Aside from DDR4 support, the most exciting improvement to Z170 Express is an increased number of PCIe lanes. Z170 now supports a total of 20 PCI-Express lanes at the PCH in conjunction with the CPU’s 16 PCIe 3.0 lanes for a platform total of 36. Last generation’s Z97 Express chipset coupled with Devil’s Canyon or Haswell CPUs only allowed for 24 lanes. All of these from the PCH were PCIe 2.0 compliant. In contrast all Z170’s PCI-Express lanes are Generation 3.0 compliant while retaining backwards compatibility with PCIe 2.0 and 1.0 specifications. Manufacturers will of course have a great deal of flexibility concerning how these are allocated. There will be a lot of additional integrated devices on Z170 motherboards so not all of those PCIe lanes will be free for use by the user via expansion cards. So keep this in mind.
Intel’s Management Engine interface or ME firmware has been raised to version 11. DMI 3.0 is being introduced with Z170 Express as well. The DMI or Direct Media Interface is used to connect the PCH to the CPU. Bandwidth for DMI 3.0 has increased significantly over 2.0. DMI is similar to PCI-Express in that it has multiple lanes and uses differential signaling to create a point to point link. In most applications 4x lanes are used for this although 2x lanes are used in some lower end applications. All PCH connected devices have to go across the DMI bus. The DMI 2.0 specification allowed for transfer rates of up to 20Gbit/s via an X4 link. DMI 3.0 increases bandwidth to 8GT/s or Gigatransfers per second. With DMI 2.0 there was a 20% overhead in the transfer protocols which has been reduced to around 1.5% or so in DMI 3.0 making it far more efficient.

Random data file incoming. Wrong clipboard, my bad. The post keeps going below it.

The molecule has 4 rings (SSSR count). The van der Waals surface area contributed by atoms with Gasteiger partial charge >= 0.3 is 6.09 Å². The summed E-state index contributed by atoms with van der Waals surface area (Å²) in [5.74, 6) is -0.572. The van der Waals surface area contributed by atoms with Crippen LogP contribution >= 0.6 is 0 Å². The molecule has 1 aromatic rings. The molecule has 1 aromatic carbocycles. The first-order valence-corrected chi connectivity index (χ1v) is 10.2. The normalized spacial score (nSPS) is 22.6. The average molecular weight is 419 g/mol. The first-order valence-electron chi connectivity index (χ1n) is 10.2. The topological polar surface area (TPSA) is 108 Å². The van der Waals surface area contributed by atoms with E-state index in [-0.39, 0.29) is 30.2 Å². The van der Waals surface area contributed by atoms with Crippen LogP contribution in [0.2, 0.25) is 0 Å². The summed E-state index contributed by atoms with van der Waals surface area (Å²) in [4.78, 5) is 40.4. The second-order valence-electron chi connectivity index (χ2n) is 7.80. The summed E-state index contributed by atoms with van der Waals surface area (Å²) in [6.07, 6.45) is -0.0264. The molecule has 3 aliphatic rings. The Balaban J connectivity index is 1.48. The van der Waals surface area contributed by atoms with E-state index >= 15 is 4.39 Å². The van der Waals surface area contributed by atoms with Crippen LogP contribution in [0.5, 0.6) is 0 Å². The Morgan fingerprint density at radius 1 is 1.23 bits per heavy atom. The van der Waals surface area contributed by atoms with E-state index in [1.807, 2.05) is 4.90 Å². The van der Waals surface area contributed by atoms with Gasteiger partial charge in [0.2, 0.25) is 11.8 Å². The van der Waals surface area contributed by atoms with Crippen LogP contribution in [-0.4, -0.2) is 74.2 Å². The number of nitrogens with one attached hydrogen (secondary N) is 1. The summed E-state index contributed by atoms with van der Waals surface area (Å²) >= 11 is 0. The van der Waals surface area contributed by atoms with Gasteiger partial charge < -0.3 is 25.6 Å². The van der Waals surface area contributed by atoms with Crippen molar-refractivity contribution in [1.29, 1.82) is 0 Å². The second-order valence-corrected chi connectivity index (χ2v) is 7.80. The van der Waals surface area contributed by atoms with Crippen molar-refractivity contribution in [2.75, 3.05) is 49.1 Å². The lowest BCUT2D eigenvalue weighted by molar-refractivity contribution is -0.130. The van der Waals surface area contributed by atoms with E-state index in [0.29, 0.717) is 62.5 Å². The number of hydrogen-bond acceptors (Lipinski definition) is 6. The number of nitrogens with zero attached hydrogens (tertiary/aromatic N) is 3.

Storage and Connectivity
Z170 still allows for up to 14x USB 2.0 ports but now allows for up to 10x USB 3.0 ports native to the chipset vs. 6x ports on Z97. Because USB 3.1 isn’t native to the chipset, a third party controller will have to be used in conjunction with the Z170 Express chipset. Intel offers the Alpine Ridge controller which handles USB 3.1 connectivity along with support for the new USB Type-C connector. Alternatively, some vendors may opt to use an ASMedia or competing controller for USB 3.1 connectivity. From what I’ve seen many if not all Z170 Express motherboards will probably feature USB 3.1 support through one means or another. So far I’ve seen solutions which use the Alpine Ridge controller and the ASMedia ASM1142.